The Office of the National Coordinator for Health IT is developing a 10-year roadmap for achieving a nationwide interoperable HIT infrastructure, with the plan expected in January 2015.

National Coordinator for Health IT Karen DeSalvo, M.D., who spoke Monday at AHIMA’s 2014 conference in San Diego, told the audience of health information management professionals that interoperability remains a top priority for ONC.

In June, ONC released its vision for where it wants to see the country by 2024 with respect to interoperability based on five critical building blocks and a general action plan. DeSalvo said that on Oct. 15 the Health IT Policy and Standards Committees will hold a joint meeting in Washington to provide more specificity around the five building blocks outlined in ONC’s interoperability vision document.

At the Oct. 15 HIT Policy-Standards Committee meeting, DeSalvo said that ONC will present a “first iteration roadmap” for achieving interoperability. However, she emphasized that the roadmap is not intended to be an ONC or federal government plan but will be developed and finalized with input from private sector stakeholders to collectively achieve interoperability across the health IT ecosystem.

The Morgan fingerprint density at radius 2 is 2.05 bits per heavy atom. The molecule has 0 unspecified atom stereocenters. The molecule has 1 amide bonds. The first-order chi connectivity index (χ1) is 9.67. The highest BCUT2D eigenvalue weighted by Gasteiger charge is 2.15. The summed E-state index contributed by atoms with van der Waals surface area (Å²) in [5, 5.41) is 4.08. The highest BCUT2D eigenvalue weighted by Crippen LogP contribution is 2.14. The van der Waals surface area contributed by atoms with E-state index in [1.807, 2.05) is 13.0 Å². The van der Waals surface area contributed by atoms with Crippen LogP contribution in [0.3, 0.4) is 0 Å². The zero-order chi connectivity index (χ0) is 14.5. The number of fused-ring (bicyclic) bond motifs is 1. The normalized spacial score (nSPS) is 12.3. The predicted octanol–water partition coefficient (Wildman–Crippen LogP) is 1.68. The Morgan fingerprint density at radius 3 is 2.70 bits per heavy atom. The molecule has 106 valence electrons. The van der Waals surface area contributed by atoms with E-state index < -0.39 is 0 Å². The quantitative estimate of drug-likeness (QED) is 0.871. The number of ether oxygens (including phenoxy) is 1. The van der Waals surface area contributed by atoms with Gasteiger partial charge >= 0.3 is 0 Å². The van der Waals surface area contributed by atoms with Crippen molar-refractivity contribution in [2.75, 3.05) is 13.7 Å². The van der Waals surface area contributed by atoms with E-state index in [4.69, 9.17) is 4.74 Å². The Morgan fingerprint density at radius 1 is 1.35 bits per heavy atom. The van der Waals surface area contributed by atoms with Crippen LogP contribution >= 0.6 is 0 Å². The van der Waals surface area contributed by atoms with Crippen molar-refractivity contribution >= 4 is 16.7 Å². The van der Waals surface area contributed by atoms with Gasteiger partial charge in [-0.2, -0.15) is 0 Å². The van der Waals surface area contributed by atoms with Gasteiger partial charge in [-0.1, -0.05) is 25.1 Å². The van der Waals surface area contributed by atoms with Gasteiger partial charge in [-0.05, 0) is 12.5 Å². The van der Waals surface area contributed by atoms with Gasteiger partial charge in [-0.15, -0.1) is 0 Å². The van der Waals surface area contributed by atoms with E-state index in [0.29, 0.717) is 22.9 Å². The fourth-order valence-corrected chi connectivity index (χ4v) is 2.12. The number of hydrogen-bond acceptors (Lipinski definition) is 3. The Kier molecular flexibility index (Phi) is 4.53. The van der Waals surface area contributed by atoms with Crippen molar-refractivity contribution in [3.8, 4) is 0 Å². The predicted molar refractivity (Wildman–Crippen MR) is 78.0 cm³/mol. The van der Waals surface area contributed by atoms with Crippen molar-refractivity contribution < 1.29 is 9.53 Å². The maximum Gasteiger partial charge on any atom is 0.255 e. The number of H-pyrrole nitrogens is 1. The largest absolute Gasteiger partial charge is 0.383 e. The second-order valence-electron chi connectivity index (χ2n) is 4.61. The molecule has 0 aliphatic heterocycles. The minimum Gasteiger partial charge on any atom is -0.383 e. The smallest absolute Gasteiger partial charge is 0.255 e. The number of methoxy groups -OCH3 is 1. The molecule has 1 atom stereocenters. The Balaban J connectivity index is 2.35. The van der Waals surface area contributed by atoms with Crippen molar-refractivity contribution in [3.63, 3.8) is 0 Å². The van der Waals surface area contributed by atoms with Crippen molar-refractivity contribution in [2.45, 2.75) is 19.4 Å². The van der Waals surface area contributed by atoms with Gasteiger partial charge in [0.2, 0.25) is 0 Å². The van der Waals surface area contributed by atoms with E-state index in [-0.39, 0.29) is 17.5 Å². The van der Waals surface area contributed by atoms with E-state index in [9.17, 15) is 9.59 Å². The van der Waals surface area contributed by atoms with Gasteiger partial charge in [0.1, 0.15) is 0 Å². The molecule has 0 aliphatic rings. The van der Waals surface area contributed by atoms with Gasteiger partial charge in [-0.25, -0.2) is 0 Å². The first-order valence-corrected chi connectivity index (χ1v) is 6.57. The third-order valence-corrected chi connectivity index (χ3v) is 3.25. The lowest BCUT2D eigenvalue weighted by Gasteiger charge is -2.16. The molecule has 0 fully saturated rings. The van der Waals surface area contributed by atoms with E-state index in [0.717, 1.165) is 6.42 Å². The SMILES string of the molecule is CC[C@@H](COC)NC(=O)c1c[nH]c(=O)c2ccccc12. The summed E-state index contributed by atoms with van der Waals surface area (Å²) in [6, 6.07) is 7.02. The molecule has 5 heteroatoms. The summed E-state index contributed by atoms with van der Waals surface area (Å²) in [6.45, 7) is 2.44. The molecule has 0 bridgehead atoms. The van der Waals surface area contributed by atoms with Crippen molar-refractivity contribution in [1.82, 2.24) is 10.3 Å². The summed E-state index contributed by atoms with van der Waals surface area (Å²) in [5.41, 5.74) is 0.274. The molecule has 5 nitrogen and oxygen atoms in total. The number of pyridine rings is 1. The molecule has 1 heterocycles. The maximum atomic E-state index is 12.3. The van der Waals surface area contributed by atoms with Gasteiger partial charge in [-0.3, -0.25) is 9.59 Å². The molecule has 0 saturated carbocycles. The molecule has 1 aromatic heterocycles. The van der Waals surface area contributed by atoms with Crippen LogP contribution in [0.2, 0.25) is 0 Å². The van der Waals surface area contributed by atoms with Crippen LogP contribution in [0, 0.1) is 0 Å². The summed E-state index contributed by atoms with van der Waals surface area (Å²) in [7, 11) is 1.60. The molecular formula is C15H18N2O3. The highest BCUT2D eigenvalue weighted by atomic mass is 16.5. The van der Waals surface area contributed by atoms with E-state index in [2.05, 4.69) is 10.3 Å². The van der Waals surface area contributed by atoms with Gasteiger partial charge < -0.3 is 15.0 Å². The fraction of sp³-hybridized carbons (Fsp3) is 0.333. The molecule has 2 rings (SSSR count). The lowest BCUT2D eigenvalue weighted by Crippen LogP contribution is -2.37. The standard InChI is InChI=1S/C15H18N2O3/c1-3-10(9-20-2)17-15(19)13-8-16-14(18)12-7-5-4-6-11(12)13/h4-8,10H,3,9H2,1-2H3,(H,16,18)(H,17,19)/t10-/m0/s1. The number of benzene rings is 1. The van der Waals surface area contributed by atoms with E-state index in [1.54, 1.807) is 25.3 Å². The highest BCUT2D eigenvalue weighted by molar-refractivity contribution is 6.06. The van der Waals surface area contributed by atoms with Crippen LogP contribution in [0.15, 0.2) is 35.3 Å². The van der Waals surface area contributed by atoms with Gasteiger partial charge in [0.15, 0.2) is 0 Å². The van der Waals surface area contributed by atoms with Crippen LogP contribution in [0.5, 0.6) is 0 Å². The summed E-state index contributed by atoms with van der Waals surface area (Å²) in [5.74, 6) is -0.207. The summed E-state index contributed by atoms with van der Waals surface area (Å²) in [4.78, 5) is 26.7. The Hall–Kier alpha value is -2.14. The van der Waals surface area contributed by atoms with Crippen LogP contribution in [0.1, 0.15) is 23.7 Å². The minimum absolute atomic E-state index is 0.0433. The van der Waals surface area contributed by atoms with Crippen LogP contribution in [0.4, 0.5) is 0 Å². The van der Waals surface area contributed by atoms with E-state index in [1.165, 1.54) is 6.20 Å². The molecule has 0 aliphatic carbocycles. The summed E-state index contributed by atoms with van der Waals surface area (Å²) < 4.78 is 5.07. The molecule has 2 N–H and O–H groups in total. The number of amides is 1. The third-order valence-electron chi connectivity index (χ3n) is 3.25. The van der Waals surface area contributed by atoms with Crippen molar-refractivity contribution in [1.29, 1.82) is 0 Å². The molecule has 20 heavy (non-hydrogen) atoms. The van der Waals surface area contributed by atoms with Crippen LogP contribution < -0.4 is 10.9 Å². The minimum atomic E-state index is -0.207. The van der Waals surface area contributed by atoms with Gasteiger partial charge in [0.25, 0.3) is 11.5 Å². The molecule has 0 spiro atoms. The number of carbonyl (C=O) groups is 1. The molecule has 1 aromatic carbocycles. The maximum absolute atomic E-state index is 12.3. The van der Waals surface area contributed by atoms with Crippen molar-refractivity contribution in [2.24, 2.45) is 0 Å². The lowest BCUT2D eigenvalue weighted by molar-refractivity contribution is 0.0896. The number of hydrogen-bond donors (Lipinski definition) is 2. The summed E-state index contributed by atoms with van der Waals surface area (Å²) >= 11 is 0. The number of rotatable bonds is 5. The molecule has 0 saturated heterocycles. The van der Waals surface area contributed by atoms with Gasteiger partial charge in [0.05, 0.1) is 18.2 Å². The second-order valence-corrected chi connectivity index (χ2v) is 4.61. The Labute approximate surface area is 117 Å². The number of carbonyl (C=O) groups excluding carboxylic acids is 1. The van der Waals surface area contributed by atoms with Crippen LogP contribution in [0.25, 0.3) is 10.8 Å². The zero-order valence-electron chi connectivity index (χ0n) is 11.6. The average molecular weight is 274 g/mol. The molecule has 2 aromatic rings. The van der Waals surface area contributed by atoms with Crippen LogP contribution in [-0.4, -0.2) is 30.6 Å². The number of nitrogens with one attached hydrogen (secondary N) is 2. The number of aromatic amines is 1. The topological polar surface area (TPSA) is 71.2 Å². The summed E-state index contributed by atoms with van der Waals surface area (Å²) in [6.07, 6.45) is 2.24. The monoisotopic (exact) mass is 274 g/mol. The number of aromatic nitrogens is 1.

ONC is concurrently working on “refreshing” its Federal HIT Strategic Plan and will eventually “fold back” the interoperability roadmap into the overall strategic plan. ONC’s vision for achieving interoperability is a phased approach with three-, six- and 10-year agendas.

“We have decided to not wait until the Federal Health IT Strategic Plan is complete to go deep and fast in interoperability,” DeSalvo added. “We cannot wait 10 years to get this done. There is an impatience, not only in Congress and in my office, but with the average person who doesn’t understand why it is that in every other sector of their life electronic information presents itself--whether that’s banking or telecom--and they want that same experience to happen and they deserve that same experience to happen in healthcare.”

A recent report from an independent group of scientists--called JASON and funded by the Agency for Healthcare Research and Quality--concluded that the lack of interoperability among data resources for electronic health records is a major barrier to information exchange. The report recommended the government establish a “comprehensive, transparent and overarching software architecture” that would create an open, interoperable health data infrastructure.

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